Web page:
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Is Environmental Injustice making me sick?

The need for mental health awareness and education has been a growing topic of discussion in communities of color. In African-American communities, racial discrimination exacerbates the need for therapy to overcome social trauma. Direct aggressive actions such as police brutality and racial bias in the workplace are just a few of the ills that we face. Few discussions correlate more indirect and underlying issues that affect mental health. What are the emotional effects of negative environmental impacts on black and brown folks? The intersectionality of environmental justice and mental health has not been widely discussed in our community. However, with the increase of environmental justice advocacy in cities like Flint Michigan more conversations should revolve around environmental injustice and the impacts on wellness.

The Substance Abuse and Mental Health Services Administration (SAMHSA) gives eight dimensions of wellness, all being interconnected. If one dimension of wellness is impaired, the other dimensions are affected as well. SAMHSA defines environmental wellness as “good health by occupying pleasant, stimulating environments that support well-being”.

According to the United States Environmental Protection Agency, environmental justice is “the fair treatment and meaningful involvement of all people regardless of race, color, national origin, or income, with respect to the development, implementation, and enforcement of environmental laws, regulations, and policies”. Although, the environmental justice movement has progressed significantly with the passing of the Executive Order 12898 and community grassroots initiatives, communities of color are still more impacted by environmental contamination, particularly in states that are less economically and socially progressive. Communities of color with high levels of environmental pollution are more likely to suffer from physical illnesses, such as respiratory ailments, skin irritation, and more chronic conditions such as cancer. These ailments in low-income communities place economic burdens on families (especially the elderly and the children), that consequently causes mental burdens due to enormous financial responsibilities for their families. To add to the dismay of these communities, many of their concerns are ignored by local, state, and federal government entities designed to protect them.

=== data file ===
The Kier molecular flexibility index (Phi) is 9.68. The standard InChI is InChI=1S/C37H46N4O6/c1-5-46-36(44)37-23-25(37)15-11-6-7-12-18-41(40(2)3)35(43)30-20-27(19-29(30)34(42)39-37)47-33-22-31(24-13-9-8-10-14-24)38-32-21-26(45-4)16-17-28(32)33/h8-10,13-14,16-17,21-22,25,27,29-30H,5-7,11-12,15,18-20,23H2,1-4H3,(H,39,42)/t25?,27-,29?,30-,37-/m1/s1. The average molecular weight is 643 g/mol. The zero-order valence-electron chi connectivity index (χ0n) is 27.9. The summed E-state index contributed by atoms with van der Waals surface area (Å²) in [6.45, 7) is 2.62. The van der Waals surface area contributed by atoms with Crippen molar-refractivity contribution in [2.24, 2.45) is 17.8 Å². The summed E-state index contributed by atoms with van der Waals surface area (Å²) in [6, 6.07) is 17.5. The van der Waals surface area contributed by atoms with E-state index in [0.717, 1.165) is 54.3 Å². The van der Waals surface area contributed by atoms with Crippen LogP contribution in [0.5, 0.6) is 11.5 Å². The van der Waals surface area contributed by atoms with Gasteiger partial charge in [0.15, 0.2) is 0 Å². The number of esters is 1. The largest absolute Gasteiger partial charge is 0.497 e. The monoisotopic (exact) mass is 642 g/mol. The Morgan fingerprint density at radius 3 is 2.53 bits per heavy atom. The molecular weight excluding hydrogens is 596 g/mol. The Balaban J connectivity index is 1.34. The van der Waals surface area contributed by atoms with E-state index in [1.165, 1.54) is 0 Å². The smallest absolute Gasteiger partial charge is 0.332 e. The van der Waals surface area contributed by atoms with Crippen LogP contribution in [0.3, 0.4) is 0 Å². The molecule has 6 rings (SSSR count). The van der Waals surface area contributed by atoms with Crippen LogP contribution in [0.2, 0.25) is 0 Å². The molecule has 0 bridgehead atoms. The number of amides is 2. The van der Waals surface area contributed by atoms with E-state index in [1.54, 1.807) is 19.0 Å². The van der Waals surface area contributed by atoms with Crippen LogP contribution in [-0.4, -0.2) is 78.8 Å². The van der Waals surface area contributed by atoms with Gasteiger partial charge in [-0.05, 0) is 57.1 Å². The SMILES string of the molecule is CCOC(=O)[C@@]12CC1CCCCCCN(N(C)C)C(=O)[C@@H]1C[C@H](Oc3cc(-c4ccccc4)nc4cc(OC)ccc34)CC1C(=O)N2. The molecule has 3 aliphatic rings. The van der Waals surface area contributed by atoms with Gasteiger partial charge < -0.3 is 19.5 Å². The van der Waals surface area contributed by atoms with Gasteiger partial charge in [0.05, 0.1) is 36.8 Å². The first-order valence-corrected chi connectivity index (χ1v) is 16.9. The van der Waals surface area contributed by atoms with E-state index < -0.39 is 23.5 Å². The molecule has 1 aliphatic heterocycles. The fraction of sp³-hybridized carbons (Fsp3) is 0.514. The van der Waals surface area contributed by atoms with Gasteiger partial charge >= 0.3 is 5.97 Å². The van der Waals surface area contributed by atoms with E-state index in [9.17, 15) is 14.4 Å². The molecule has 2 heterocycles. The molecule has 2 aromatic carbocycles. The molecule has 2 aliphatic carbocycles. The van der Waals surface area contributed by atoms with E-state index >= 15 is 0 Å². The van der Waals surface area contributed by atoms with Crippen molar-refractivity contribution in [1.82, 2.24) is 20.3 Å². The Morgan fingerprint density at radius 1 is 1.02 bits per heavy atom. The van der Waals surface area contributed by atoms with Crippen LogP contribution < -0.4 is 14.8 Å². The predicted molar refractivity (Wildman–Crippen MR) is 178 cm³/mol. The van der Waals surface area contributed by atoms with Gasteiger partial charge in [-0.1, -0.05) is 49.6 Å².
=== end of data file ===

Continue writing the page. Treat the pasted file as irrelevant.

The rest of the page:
The Los Angeles Times reported on two similar cases of methane exposure; one in the affluent community of Porter Ranch in Los Angeles and the other case in a poorer community in Eight Mile, Alabama. Both communities were exposed to the odorant methyl mercaptan, used to detect methane gas leakage. Residents in both neighbors suffered nosebleeds, nausea, and vomiting. Interestingly enough, both of these communities were exposed to methane gas leaks from the Aliso Canyon and Mobile gas plants owned by Sempra Energy. Subsequently, all 8,000 residents of Porter Ranch were moved from their neighborhood, but the residents of Eight Mile have been constantly exposed to methyl mercaptan since 2008 without any resolution. For years, Eight Mile residents were exposed to gases that not only cause serious acute respiratory ailments but can become extremely toxic under conditions where temperatures are high.